abductive reasoning

Where does theory fit with practise?

When I was an undergraduate, thinking about what postgraduate study I wanted to do, I wavered between enrolling in a Science Masters, or an Arts Masters. It made absolutely no difference in terms of the papers I could study – they were the same for either degree – but it did make a difference to the end degree. I decided on science. This is despite people saying ‘but therapy is just as much an art as it is a science’! Why? Loads of reasons, but several really spring to mind:

  1. Science emphasises the importance of and reliance on empirical observations and theory
  2. Science doesn’t rely on ‘intuition’ and ‘special insights’ into people and how they tick
  3. Scientific method supplies the tools I want to use to understand and investigate treatments that work because I want to ensure the patients I see get the very best, most effective input

This belief that science is critical to patient care is supported by many commentators – quoting from the paper I mentioned yesterday, ‘evidence based practice advocates that every rehabilitation and health professional should have an interest in delivering the best possible services to his or her clients, based whenever possible on the best clinical practices available from the research evidence.’ (Chwalisz & Chan, 2008)

Where does theory fit with this?

Dunn and Elliott (2008) state ‘a theory is a collection of coherent, related ideas derived from what is already known about some phenomenon in order to explain some existing behavior or to predict the occurrence of future behavior. Any theory, then, is used to establish causality and, in effect, to explicate what sequence of events led to what particular outcome or set of results.’

They go on to say that many theories are borne of clinical observations, or from the laboratory or simply from reading other pieces of literature.  Some of these settings are far removed from the often confusing and uncontrolled environment of the ‘real world’ – a laboratory doesn’t look a lot like a group pain management programme! But both settings provide opportunities for observing empirical phenomena – regular, stable features that occur and call for explanation.

I’ve blogged before about abductive reasoning: this is reasoning from descriptions of patterns to plausible explanations…moving from an ‘effect‘ to a potential causal mechanism.  It’s these possible causal mechanisms that go on to be developed into models or theories that can then be tested.  The problem I see is that there are many semi-formed theories that are being tested, and fewer really sound descriptions of stable clinical phenomena.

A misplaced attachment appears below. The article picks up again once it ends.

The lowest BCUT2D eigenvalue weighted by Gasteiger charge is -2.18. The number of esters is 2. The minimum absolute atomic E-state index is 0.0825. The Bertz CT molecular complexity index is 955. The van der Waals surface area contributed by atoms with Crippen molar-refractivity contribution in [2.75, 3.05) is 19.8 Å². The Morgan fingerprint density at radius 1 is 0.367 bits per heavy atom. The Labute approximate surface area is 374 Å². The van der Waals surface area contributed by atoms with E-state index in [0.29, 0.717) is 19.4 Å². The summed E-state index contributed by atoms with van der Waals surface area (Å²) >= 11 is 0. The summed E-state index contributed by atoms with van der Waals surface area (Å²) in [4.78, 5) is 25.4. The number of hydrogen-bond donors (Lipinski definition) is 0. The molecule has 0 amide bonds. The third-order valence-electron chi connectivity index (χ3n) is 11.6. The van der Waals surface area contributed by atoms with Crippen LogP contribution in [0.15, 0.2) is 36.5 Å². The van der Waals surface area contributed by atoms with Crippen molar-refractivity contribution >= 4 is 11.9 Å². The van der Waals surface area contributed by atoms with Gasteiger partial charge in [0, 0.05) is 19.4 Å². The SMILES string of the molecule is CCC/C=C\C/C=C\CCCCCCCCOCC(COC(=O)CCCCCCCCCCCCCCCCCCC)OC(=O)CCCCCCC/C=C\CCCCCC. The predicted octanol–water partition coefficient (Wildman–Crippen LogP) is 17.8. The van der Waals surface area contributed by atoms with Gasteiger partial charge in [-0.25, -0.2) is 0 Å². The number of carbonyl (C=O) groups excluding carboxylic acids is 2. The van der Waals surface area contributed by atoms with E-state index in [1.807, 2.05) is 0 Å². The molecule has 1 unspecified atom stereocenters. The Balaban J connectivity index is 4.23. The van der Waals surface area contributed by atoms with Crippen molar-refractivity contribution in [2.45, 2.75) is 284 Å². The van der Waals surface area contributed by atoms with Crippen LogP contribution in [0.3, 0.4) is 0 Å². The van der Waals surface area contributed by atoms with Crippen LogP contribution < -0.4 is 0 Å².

Anyway, back to theory.  Dunn and Elliott list nine advantages of a good theory:

  1. simplicity – straightforward, few special assumptions (no pleas to ‘energetic forces’!)
  2. consistency with what is already known – it can break new ground, but it should also fit with other knowledge eg phantom limb should ‘fit’ with medical knowledge about tissue healing, as well as other psychological knowledge
  3. empirical integration – it can borrow from empirical information from other domains of knowledge – eg occupational therapy theory can and does borrow from psychology theory, from cognitive psychology and even computer science
  4. organising and communicating findings – theories provide frameworks for organising what we observe, it needs to be readily understood by other professionals working in a similar field
  5. the importance of being general, not overly specific in scope – fits with more than one type of health condition
  6. shared, not owned – theories are public, living ideas within communities, open to criticism, extension and revision
  7. guiding and directing subsequent research – a good theory will generate questions, these questions will add to and open up areas for further investigation
  8. being highly practical – Kurt Lewin, social psychologist, made the point that ‘an effective theory remains useful as long as it predicts and explains relevant behavior’.  A good theory generates testable questions that can lead a researcher into unexpected directions to work with practical problems.